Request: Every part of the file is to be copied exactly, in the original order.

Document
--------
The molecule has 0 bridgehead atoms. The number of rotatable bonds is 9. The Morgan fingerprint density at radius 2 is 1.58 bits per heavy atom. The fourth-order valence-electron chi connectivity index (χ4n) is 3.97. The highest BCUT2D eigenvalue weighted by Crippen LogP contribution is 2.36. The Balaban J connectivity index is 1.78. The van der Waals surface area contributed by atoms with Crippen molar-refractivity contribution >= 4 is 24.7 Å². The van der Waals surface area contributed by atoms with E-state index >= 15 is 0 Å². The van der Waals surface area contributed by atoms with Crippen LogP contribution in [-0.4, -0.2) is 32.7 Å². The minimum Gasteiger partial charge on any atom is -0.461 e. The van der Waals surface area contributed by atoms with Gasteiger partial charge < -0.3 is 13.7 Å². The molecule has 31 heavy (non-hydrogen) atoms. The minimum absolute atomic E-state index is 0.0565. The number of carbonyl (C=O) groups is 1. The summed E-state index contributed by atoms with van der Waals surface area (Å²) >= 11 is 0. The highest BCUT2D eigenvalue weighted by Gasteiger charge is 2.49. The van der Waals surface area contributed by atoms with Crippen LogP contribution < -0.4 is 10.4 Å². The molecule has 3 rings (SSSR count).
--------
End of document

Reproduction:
The molecule has 0 bridgehead atoms. The number of rotatable bonds is 9. The Morgan fingerprint density at radius 2 is 1.58 bits per heavy atom. The fourth-order valence-electron chi connectivity index (χ4n) is 3.97. The highest BCUT2D eigenvalue weighted by Crippen LogP contribution is 2.36. The Balaban J connectivity index is 1.78. The van der Waals surface area contributed by atoms with Crippen molar-refractivity contribution >= 4 is 24.7 Å². The van der Waals surface area contributed by atoms with E-state index >= 15 is 0 Å². The van der Waals surface area contributed by atoms with Crippen LogP contribution in [-0.4, -0.2) is 32.7 Å². The minimum Gasteiger partial charge on any atom is -0.461 e. The van der Waals surface area contributed by atoms with Gasteiger partial charge < -0.3 is 13.7 Å². The molecule has 31 heavy (non-hydrogen) atoms. The minimum absolute atomic E-state index is 0.0565. The number of carbonyl (C=O) groups is 1. The summed E-state index contributed by atoms with van der Waals surface area (Å²) >= 11 is 0. The highest BCUT2D eigenvalue weighted by Gasteiger charge is 2.49. The van der Waals surface area contributed by atoms with Crippen LogP contribution < -0.4 is 10.4 Å². The molecule has 3 rings (SSSR count).